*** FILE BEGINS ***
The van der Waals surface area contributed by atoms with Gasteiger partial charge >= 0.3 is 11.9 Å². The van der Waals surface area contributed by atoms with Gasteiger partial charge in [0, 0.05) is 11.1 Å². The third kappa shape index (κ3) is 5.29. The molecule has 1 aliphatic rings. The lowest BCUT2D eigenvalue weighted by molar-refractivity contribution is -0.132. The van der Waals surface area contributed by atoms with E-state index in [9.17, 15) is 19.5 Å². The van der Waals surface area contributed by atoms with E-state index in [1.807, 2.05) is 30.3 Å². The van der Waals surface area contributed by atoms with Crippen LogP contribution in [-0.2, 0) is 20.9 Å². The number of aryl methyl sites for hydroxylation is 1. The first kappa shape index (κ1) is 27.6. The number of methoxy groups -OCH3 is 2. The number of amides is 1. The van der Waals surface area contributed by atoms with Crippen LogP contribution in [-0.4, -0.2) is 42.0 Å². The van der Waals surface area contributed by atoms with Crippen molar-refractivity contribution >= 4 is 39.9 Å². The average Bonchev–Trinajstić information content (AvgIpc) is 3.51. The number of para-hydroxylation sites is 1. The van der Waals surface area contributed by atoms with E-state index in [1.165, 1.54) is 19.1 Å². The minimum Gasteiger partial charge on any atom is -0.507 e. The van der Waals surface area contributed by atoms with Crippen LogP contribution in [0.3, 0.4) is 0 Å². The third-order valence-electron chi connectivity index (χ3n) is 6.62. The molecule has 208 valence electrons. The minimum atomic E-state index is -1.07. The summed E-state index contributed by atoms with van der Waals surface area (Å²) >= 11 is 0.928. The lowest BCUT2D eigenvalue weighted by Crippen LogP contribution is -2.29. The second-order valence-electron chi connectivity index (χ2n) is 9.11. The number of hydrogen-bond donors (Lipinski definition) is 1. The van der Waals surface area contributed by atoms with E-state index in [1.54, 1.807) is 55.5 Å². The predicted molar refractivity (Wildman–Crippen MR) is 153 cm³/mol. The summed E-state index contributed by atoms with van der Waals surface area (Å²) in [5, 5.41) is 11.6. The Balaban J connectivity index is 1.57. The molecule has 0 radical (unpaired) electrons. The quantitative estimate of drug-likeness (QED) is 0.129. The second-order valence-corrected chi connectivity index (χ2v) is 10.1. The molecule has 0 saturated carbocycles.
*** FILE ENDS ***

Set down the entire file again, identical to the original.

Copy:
The van der Waals surface area contributed by atoms with Gasteiger partial charge >= 0.3 is 11.9 Å². The van der Waals surface area contributed by atoms with Gasteiger partial charge in [0, 0.05) is 11.1 Å². The third kappa shape index (κ3) is 5.29. The molecule has 1 aliphatic rings. The lowest BCUT2D eigenvalue weighted by molar-refractivity contribution is -0.132. The van der Waals surface area contributed by atoms with E-state index in [9.17, 15) is 19.5 Å². The van der Waals surface area contributed by atoms with E-state index in [1.807, 2.05) is 30.3 Å². The van der Waals surface area contributed by atoms with Crippen LogP contribution in [-0.2, 0) is 20.9 Å². The number of aryl methyl sites for hydroxylation is 1. The first kappa shape index (κ1) is 27.6. The number of methoxy groups -OCH3 is 2. The number of amides is 1. The van der Waals surface area contributed by atoms with Crippen LogP contribution in [-0.4, -0.2) is 42.0 Å². The van der Waals surface area contributed by atoms with Crippen molar-refractivity contribution >= 4 is 39.9 Å². The average Bonchev–Trinajstić information content (AvgIpc) is 3.51. The number of para-hydroxylation sites is 1. The van der Waals surface area contributed by atoms with E-state index in [1.165, 1.54) is 19.1 Å². The minimum Gasteiger partial charge on any atom is -0.507 e. The van der Waals surface area contributed by atoms with Crippen LogP contribution in [0.3, 0.4) is 0 Å². The third-order valence-electron chi connectivity index (χ3n) is 6.62. The molecule has 208 valence electrons. The minimum atomic E-state index is -1.07. The summed E-state index contributed by atoms with van der Waals surface area (Å²) >= 11 is 0.928. The lowest BCUT2D eigenvalue weighted by Crippen LogP contribution is -2.29. The second-order valence-electron chi connectivity index (χ2n) is 9.11. The number of hydrogen-bond donors (Lipinski definition) is 1. The van der Waals surface area contributed by atoms with E-state index in [1.54, 1.807) is 55.5 Å². The predicted molar refractivity (Wildman–Crippen MR) is 153 cm³/mol. The summed E-state index contributed by atoms with van der Waals surface area (Å²) in [5, 5.41) is 11.6. The Balaban J connectivity index is 1.57. The molecule has 0 radical (unpaired) electrons. The quantitative estimate of drug-likeness (QED) is 0.129. The second-order valence-corrected chi connectivity index (χ2v) is 10.1. The molecule has 0 saturated carbocycles.